New Range Rover Sport Plug-In Hybrid Revealed

Isaac Cain
October 5, 2017

A plug-in hybrid Range Rover is already due to follow while next year Jaguar will be launched the fully-electric I-PACE SUV. Details have leaked ahead of the official debut, and they're pretty great.

Adding to the extra oomph is quite a lot of weight savings: the hood is made of carbon fiber and other composites; altogether the bucket seats inside save 66 pounds.

Priced from £70,800 the new Range Rover Sport P400e - as the plug-in hybrid will be known - can run on zero emissions for more than 30 miles and has a theoretical fuel return of 101mpg.

The Sport interior's biggest upgrade, though, is nearly certain to be Touch Pro Duo, the same twin 10-inch screen infotainment system that I experienced in August in the new 2018 Range Rover Velar.

That hasn't stopped this rendering artist from imagining how a luxury Land Rover sedan could look when the Road Rover range expands in the future. Visually, the SUV got an even more sober front fascia through a sportier bumper, slightly redesigned grille, and new headlights.

The P400e uses a 300PS 2.0-litre petrol engine in conjunction with an 85kW electric motor, for a total output of 404PS and peak torque of 640Nm.

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As for the internal-combustion-only Range Rover Sports, you'll be able to spot 2018 model-year examples by their new, slimmer LED headlamps bookending a matching narrower grille.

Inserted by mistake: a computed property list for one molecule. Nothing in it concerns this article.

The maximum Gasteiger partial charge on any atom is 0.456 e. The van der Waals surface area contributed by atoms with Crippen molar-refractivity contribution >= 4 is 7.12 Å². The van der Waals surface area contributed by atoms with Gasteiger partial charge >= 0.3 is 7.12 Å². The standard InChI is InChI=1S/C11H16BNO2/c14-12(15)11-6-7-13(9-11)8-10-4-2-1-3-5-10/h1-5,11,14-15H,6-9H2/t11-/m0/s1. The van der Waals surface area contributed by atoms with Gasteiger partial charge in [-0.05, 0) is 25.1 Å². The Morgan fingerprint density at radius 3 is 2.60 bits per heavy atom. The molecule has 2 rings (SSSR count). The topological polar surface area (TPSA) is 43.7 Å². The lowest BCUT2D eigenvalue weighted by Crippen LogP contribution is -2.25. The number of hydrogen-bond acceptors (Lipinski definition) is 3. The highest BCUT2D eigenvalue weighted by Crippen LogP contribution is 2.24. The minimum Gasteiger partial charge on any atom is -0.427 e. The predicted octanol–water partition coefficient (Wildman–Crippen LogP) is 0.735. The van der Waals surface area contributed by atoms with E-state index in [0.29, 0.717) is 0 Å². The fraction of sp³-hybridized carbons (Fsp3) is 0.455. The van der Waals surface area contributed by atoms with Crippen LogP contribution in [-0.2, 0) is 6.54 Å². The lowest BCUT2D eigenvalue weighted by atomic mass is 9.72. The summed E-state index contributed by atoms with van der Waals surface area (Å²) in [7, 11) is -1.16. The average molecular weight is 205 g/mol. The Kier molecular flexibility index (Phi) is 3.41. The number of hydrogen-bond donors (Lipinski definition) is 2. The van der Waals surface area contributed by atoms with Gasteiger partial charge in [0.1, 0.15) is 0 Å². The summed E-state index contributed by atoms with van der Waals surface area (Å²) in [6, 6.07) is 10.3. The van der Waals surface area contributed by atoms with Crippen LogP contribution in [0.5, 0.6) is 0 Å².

Of course, being a plug-in hybrid, the P400e can drive on electric power alone for a range of 51km (NDEC).

The Sport PHEV's batteries can be charged in two hours and 45 minutes when attached to a home wall box, or seven-and-a-half hours from a conventional domestic plug.

The refreshed Range Rover Sport diesel range now kicks off with with the 2.0 litre SD4 HSE at £61,315, with the 3.0 litre SDV6 HSE at £65,145, the 4.4 litre SDV8 Autobiography Dynamic at £89,950. The charging socket is at the front of the vehicle, while the 13.1 kWh prism-shaped lithium-ion battery is mounted at the rear beneath the boot floor.

There is also a new version of the flagship high performance SVR model being released with its supercharged engine now uprated to 575bhp - an increase of 25bhp over the previous model.

The Sport also gets the Velar's steering wheel, together with its touch-sensitive buttons; and while the Sport keeps its stubby gear selector, making do without the rotary dial fitted to the latest Jaguar-Land Rover cars, this is one of the few aspects of the Sport's interior that's been left unchanged.

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